A reluctance to acknowledge the existence of racial profiling and a misunderstanding of how racism can be part of police practice underscores the need for better education in the Victoria Police, Liberty Victoria said today.
This follows a call by the Law Institute of Victoria for police to be required to have written consent before stopping and searching people deemed to be suspicious.
Both Liberty’s statement and the lawyers’ comments were in submissions to an inquiry after complaints by men with an African background in the Flemington area.
Liberty President Jane Dixon SC said evidence showed people from non-white communities were being disproportionately and arbitrarily subject to police powers.
“Liberty Victoria is heartened that Victoria Police accepts that racial profiling is an unlawful or illegitimate policing technique, and that this forms a tenet of training,” Ms Dixon said. But many senior police have not undertaken this training.
“Racial profiling is unlawful under both international and domestic human rights law.”
Chief Commissioner Ken Lay has said it was legitimate to target “young African men” who were “suspects”. Evidence suggest people of African descent were committing crimes and where such evidence was present it was legitimate to direct police resources towards suspects. Ms Dixon said such statements appeared to show a reluctance by the police to take responsibility for racial profiling and acknowledge that there may be some officers who regard such techniques as legitimate.
“ Such issues have been reflected in several media reports and academic journals. “
She said Mr Lay’s statement over racist stubby holders, that acts of “overt racism” would be met with significant action by Victoria Police, while strong, showed a failure to perceive the complexity of racism and its ability to manifest in non-overt ways. “Examples include stopping persons of certain ethnic groups more often than persons of other ethnicities, and the extent to which racial profiling and police practices geared towards certain ethnic groups can have adverse impacts on relations between police and that ethnic group.”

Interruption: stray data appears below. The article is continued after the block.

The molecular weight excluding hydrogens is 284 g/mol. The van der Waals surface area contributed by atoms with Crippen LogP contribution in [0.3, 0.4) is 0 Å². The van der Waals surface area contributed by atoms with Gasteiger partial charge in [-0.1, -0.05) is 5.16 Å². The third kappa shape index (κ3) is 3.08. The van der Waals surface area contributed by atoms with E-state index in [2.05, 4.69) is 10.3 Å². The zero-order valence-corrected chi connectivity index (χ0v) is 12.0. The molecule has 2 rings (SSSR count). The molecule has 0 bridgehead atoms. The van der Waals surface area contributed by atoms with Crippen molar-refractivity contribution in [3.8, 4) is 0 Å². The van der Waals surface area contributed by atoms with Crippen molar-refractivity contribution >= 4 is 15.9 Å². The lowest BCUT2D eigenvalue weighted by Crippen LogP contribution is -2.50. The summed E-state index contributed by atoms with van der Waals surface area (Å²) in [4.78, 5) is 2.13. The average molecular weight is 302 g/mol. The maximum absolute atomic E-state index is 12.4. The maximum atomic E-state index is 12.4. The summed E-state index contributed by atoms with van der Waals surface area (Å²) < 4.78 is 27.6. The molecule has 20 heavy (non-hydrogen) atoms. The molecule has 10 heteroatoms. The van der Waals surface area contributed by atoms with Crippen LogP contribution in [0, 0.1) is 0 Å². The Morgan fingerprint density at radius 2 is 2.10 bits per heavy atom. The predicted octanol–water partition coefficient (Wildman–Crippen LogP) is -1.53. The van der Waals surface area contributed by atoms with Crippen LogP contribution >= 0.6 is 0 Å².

Ms Dixon said the use of police powers that rely on stereotypes has been linked to increased levels of conflict between police and community members. “ Further, police powers to stop and search are disproportionately used on those who frequent public space and shared spaces such as public transport. This results in certain groups being over-represented and therefore being more adversely affected by the exercise of police powers.
And there was a possibility that people known to police are being targeted and labelled“ trouble makers”’ on the basis of perceptions rather than actual behaviour. "Such an approach does not reduce crime. It does alienate minority groups and prevent the engagement and participation of many groups in the broader community.”
There was no evidence to show that people from a particular ethnicity have a higher offender rate than others.
Ms Dixon said effective policing was achieved when police were able to both protect the community from crime and respect human rights and civil liberties.
“It is vital that all police are taught, and regularly reminded, that racial profiling is an unlawful and illegitimate as a policing technique.”
Jane Dixon SC
President, Liberty Victoria